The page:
Why are the headlines on your content so boring?

Some call the dominance of SEO in choosing topics and headlines is The Death of Wit

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Atlantic writer David Wheeler also cites complaints by Washington Post columnist Gene Weingarten complained about a Post story about Conan O'Brien's refusal to give up his 11:30 Tonight Show slot in favor of a returning Jay Leno, and move to a later time for O'Brien's own show. "Better never than late" became "Conan O'Briend won't give up 'Tonight Shot' time slot to make room for Jay Leno."

SEO analysts don't like witty headlines because their research (sometimes scientific, sometimes just their individual assumptions based on web server logs) show that people don't read funny or clever headlines.

Readers also don't click on headlines they never see; so even the cleverest headline will draw no readers if it is never picked up by Google News or one of the other big aggregators.

Headlines written only according to SEO criteria are incredibly boring and tend to attract fewer readers. That is largely because (my own subjective experience and analysis here) heds written only to impress algorithms bore human brains stupid.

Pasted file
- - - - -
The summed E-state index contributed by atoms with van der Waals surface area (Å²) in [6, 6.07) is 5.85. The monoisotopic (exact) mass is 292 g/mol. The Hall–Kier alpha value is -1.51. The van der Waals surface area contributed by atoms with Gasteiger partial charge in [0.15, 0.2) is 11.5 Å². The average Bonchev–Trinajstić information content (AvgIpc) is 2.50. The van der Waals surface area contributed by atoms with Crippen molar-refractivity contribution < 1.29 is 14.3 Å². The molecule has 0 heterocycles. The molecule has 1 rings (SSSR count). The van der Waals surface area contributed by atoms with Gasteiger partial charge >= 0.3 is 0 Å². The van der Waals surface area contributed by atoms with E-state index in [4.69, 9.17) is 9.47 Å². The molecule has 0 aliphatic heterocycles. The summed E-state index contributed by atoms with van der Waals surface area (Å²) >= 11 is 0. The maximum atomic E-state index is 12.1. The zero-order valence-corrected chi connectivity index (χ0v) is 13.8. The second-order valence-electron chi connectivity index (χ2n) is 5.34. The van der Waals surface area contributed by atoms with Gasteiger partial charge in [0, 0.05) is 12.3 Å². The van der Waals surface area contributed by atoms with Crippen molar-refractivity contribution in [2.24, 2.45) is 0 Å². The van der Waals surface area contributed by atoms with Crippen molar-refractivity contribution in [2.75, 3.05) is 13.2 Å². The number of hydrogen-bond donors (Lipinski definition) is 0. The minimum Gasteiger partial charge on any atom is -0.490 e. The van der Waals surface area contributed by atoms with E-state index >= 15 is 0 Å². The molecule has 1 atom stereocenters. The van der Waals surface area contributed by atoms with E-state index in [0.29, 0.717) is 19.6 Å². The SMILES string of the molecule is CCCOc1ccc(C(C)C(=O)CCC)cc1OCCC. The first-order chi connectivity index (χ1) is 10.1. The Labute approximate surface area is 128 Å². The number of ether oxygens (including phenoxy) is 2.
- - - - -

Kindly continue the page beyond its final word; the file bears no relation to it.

Not always, of course. No matter how dull you try to make it, everyone will click on a story about Michael Jackson being arrested while riding nude on an elephant and making out with a pet monkey.

Take all the zip out of a story in favor of a pile of SEO-friendly nouns and verbs with little or no humor, analysis or indication of what the reader will gain by clicking other than the bare facts of the story, and you don't give readers any reason other than the facts you already gave them in the headline to click on the story.

So they won't.

No one really knows what the golden center is on the spectrum between clever, human-enticing word play and pure-SEO labelling of news stories, feature stories and the kind of content your company didn't know it was in the business of publishing until it had to put it all up on web sites and get people to look at it.

It's a discussion close to the hearts (and workflow and job descriptions) of every journalist who works on line (every journalist) and every corporate marketing drone, content aggregator, PR operative or communications professional.

It's an evolving picture, complicated by click farms trying to identify Google's priorities so they can game the system, legitimate content sites trying to make their content as Google-friendly as possible, and Google itself, which seems to think everyone's just obsessed with the way it likes to categorize content (they are).

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